His family wants: A traditional South Indian Hindu Ceremony with as many of their family members involved as possible – close to 300 invites
Everyone wants: A really fun party
Conclusion: Since my Husband respects and loves his parents dearly, he was inclined to do what it took to make them happy. **Note: This decision was debated and fought over on at least one destroyed date night. We almost decided to not have the wedding and save the money. But only minutes later, I caved. Life is short. What if one of us died young? I wanted the memories. I wanted my family to feel involved in creating our new family unit. As they say, “You can’t take it[money] with you!” So, Court was out and at least one wedding was in…
But it was then that a running theme emerged from the discussion: equality. If we had an American wedding and not an Indian wedding, it would be difficult socially and emotionally for his parents. So it was either court or two weddings.
Now, how do you make it work? The easy answer might seem like – have two ceremonies and one reception in a day! But this is easier said then done. We had friends, a North Indian and Chinese couple, get married this way. It worked because the North Indian ceremony is relatively short and the Chinese tea ceremony was even shorter. However, the Tamil ceremony can run 2-4 hours.
Here’s how it broke down for us:
My Worry #1: Could we find a space that holds that many people that would also give me the ceremony I dreamed of? I’m a fan of nature, historic buildings, gardens… I would need a hotel ballroom to hold 300.
Answer: I would do the American ceremony elsewhere and then end up at a ballroom for the reception. No problem!
In-Law Worry #1: If I feel strongly about Massachusetts, can we get the Indian family there?
Answer: “It might be too difficult, so let’s do a completely separate Indian wedding. Sunshine, be free and go plan your American Wedding. We will plan separately, that way we won’t interfere with your dream.” This was difficult for me as I wanted everyone to feel involved, but I was overwhelmed and trusted it was the right course.
In Law Worry #2: If not Mass., Where? And how much would it cost?
My husband’s parents live in D.C. – wouldn’t it be easier to orchestrate something there? The prices would be higher than India, but fewer people would attend since price and visas would be an issue for international visitors. Most of the extended family lives in India – wouldn’t it be better to have a full Hindu wedding in India? Their family would be closer, but amongst their peers, his parents would have to fully embrace the traditions, making it much larger and more expensive than holding it in America.
Flash to me on the venue hunt for the American wedding. I was trying to balance atmosphere, price & convenience. I was torn between the Colonial Inn and Chocksett Inn – the pros and cons were not the same but seemed to balance themselves out. I would wake up at 3am unable to sleep and tortured by the choice. My time was running out. Each venue had only one Saturday or Friday date left that year, and it was going to go fast.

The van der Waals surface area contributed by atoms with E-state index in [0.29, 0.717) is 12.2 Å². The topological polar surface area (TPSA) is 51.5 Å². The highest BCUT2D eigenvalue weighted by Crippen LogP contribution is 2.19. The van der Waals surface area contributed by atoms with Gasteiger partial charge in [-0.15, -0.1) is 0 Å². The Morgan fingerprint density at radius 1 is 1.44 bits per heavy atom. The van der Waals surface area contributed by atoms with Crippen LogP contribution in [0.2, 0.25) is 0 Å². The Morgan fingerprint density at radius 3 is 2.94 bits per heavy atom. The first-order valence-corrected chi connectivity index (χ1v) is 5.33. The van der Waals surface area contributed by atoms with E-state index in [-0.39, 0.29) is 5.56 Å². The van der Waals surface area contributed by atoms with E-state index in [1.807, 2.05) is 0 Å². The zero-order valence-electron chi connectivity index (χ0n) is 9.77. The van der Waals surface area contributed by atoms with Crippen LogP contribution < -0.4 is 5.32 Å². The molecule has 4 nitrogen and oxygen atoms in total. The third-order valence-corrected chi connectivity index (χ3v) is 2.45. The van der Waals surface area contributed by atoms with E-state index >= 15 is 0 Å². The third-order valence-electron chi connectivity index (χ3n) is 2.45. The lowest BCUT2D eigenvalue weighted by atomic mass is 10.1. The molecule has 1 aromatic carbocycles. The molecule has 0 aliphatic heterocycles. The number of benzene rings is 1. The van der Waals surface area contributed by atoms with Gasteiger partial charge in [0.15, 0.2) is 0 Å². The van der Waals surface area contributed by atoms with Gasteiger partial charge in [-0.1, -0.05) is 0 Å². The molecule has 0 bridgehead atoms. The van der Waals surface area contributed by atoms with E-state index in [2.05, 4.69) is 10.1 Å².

That is until my mom insisted that we check out The Harding Allen Estate in Barre, MA. The historic mansion was built to be a replica of the Newport Mansion by an eccentric, wealthy New Yorker. It had the exact “Jane Austen” feel I wanted, with immaculate gardens and a real historic flair. Plus, the ballroom was built to look like an elegant tent, but with climate controlled. The owner was the caterer, making the packages extremely well-priced. I made sure to read between the lines and found a few hidden charges/rules, but felt I could comply. They could fit 225, way above the 180 that my Husband and I felt was the maximum we wanted to attend. The one major con… it was 30 minutes from any hotels. I felt guilty for giving on the convenience category, but promised myself that we would hire transportation. There was one Saturday left – Labor Day weekend. Crap… that means some people would be upset that they had to spend the vacation at the wedding. My parents insisted that anyone I truly want to be there, would make the effort to come. After a quick call to my Fiance, who wasn’t able to make this trip up North (we made a venue trip up 2 weeks prior), I wrote a check for the deposit on the spot.
My parents, sister and brother-in-law sat with me at an Au Bon Pain to digest what had just happened. I was slowly letting myself accept that I committed and get excited. I called my future MIL to tell her the good news. But right after I told her, she replied, “Good. We decided that we’re going to have the Indian wedding following right after the American wedding. That way our closest relative traveling from India only have to travel once. We’re heading up to MA to check out venues that can accommodate our number next weekend.”